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Writing Messianic Jewish Studies

Writing Messianic Jewish Studies

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This study discusses the four main fundamentals needed to writing a Messianic Jewish study. The purpose of this article is to express the idea on how to create articles, bible studies and even notes that can be used for public speaking engagements. By providing Bible enthusiasts with this article, we hope to encourage others into writing new Messianic articles that would capture the attention of avid Bible lovers.
This study discusses the four main fundamentals needed to writing a Messianic Jewish study. The purpose of this article is to express the idea on how to create articles, bible studies and even notes that can be used for public speaking engagements. By providing Bible enthusiasts with this article, we hope to encourage others into writing new Messianic articles that would capture the attention of avid Bible lovers.

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Categories:Types, Presentations
Published by: Hillel Ben Yochanan, MRabbi on Nov 03, 2013
Copyright:Attribution Non-commercial

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01/13/2015

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1
 W 
RITING
M
ESSIANIC
S
TUDIES
101
 
BY
MR
ABBI
H
ILLEL
B
EN
Y
OCHANAN
 November 3, 2013
Thesis Statement
 or
The Introductory Paragraph
 
Transitional Sentence
Paragraph 1 Paragraph 2
Transitional Sentence
Paragraph 1 Paragraph 2
Transitional Sentence Summary
 of information covered. Whenever a Bible enthusiast desires to write a Bible study, a tract or even prepare a speech outline,
there’s
four main points that really needs to be covered.
Before covering these four points of interests, I would first like discuss the reasons why we write
.
We tend to write about the things that we’re
passionate about. Our passion tends to hit the
 
2
pleasure centers of the brain. It is as if though when we talk about the things that we enjoy, we tend to hit that happy, fuzzy feeling within ourselves where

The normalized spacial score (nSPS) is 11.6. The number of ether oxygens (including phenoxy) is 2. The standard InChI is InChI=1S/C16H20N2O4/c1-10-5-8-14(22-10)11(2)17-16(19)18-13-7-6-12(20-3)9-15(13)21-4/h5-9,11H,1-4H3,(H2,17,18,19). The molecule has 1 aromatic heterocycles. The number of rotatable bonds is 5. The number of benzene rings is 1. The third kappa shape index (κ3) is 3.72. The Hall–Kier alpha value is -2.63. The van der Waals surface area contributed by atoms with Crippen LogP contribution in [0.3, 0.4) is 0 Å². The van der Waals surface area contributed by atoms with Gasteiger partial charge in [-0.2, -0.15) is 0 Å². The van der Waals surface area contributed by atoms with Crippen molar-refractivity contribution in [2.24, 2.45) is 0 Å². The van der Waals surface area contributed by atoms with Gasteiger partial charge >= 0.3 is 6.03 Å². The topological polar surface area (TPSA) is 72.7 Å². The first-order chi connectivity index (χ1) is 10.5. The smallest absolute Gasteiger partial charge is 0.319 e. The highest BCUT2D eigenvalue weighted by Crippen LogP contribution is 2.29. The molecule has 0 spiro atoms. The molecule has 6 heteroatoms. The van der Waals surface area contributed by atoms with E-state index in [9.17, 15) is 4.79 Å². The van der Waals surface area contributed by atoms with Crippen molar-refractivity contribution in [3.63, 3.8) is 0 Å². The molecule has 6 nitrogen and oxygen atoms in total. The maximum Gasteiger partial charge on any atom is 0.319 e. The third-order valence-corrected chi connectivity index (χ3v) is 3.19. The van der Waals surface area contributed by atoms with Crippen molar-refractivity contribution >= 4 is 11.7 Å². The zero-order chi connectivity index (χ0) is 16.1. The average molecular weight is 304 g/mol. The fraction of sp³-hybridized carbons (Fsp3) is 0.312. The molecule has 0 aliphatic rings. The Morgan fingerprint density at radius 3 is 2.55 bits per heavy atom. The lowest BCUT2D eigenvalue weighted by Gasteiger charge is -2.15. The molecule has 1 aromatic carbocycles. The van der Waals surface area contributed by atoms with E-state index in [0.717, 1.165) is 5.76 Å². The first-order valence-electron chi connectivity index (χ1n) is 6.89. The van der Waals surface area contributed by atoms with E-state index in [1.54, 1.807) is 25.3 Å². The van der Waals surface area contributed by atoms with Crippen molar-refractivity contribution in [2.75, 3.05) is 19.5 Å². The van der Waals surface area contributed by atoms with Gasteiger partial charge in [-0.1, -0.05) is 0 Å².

we’re just happy about what it is that we do and say.
A lot of times, just discussing that particular item of interest simply allows for us to reenact in our minds
the joy of doing the actual thing that we’re discussing.
As a result, we write. When we write about the things that we enjoy or
find important to us, it’s important to identify the audience. For example, I wouldn’t be effective talking
about baseball if everyone in my audience enjoys
football. I also wouldn’t be effective speaking
negatively about football if the entire audience views football in a positive sense, either. So when we write,
it’s important that we appeal to our audience’
s attention or affection; that way, they can identify with
us in whatever it is that we’re saying so that they too
 can appreciate what we enjoy most (in our case, that would be Messiah).
 After discussing the reasons why we write, I would now like to discuss the four main points that really needs to be covered, being The Thesis Statement, The Introductory Paragraph, Transitional Sentences, and The Summary
.
The Thesis Statement
 is a simple sentence that summarizes what the entire article, tract, or Bible
 
3
study is all about. Unlike The Thesis Statement,
An Introductory Paragraph
 is a compilation of four to five sentences that introduce the audience as to what the article is all about, which we will discuss in a moment. Every single sentence in the article should somehow support the thesis statement. If one sentence in the entire
article doesn’t support either
The Thesis Statement (or The Introductory Paragraph by that matter)
, then it’s quite
possible that the sentence
doesn’t even belong
to begin with and should be completely removed, because to keep the unwanted sentence is simply going to distract your
audience’s attention into something irrelevant; they’re
going to miss the main points that you really want for them to get with irrelevant information in bring up in their minds the unwanted things you do not want them to bring up.
The Introductory Paragraph
 is quite different
from the Thesis Statement. There’s an actual formula
that excellent writers and public speakers utilize. The formula for the paragraph looks something like this:
The thesis statement goes here
. I talk about w
hy I’m
the subject expert matter. I identify my audience and provide them with the main reason why they can
relate to what I’m talking about. I now talk about who
we are as a community and what I intend to do with this topic (i.e., entertain, inform, discuss, storytell).

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